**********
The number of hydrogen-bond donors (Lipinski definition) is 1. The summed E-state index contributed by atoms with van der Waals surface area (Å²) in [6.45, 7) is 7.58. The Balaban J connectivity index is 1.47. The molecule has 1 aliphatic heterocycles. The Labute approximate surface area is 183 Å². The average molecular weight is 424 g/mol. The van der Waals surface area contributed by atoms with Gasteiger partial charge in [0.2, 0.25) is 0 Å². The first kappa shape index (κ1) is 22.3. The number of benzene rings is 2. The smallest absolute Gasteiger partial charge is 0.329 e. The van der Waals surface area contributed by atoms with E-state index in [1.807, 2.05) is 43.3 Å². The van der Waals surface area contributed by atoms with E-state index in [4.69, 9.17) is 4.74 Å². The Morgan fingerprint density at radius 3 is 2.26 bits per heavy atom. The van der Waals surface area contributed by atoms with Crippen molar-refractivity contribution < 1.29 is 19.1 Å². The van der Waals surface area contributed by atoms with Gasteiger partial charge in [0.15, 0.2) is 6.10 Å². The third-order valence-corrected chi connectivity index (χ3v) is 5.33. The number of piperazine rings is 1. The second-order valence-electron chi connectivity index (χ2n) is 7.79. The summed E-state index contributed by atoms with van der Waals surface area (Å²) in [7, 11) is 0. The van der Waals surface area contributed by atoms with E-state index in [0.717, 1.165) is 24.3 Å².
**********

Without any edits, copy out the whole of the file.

The number of hydrogen-bond donors (Lipinski definition) is 1. The summed E-state index contributed by atoms with van der Waals surface area (Å²) in [6.45, 7) is 7.58. The Balaban J connectivity index is 1.47. The molecule has 1 aliphatic heterocycles. The Labute approximate surface area is 183 Å². The average molecular weight is 424 g/mol. The van der Waals surface area contributed by atoms with Gasteiger partial charge in [0.2, 0.25) is 0 Å². The first kappa shape index (κ1) is 22.3. The number of benzene rings is 2. The smallest absolute Gasteiger partial charge is 0.329 e. The van der Waals surface area contributed by atoms with E-state index in [1.807, 2.05) is 43.3 Å². The van der Waals surface area contributed by atoms with E-state index in [4.69, 9.17) is 4.74 Å². The Morgan fingerprint density at radius 3 is 2.26 bits per heavy atom. The van der Waals surface area contributed by atoms with Crippen molar-refractivity contribution < 1.29 is 19.1 Å². The van der Waals surface area contributed by atoms with Gasteiger partial charge in [0.15, 0.2) is 6.10 Å². The third-order valence-corrected chi connectivity index (χ3v) is 5.33. The number of piperazine rings is 1. The second-order valence-electron chi connectivity index (χ2n) is 7.79. The summed E-state index contributed by atoms with van der Waals surface area (Å²) in [7, 11) is 0. The van der Waals surface area contributed by atoms with E-state index in [0.717, 1.165) is 24.3 Å².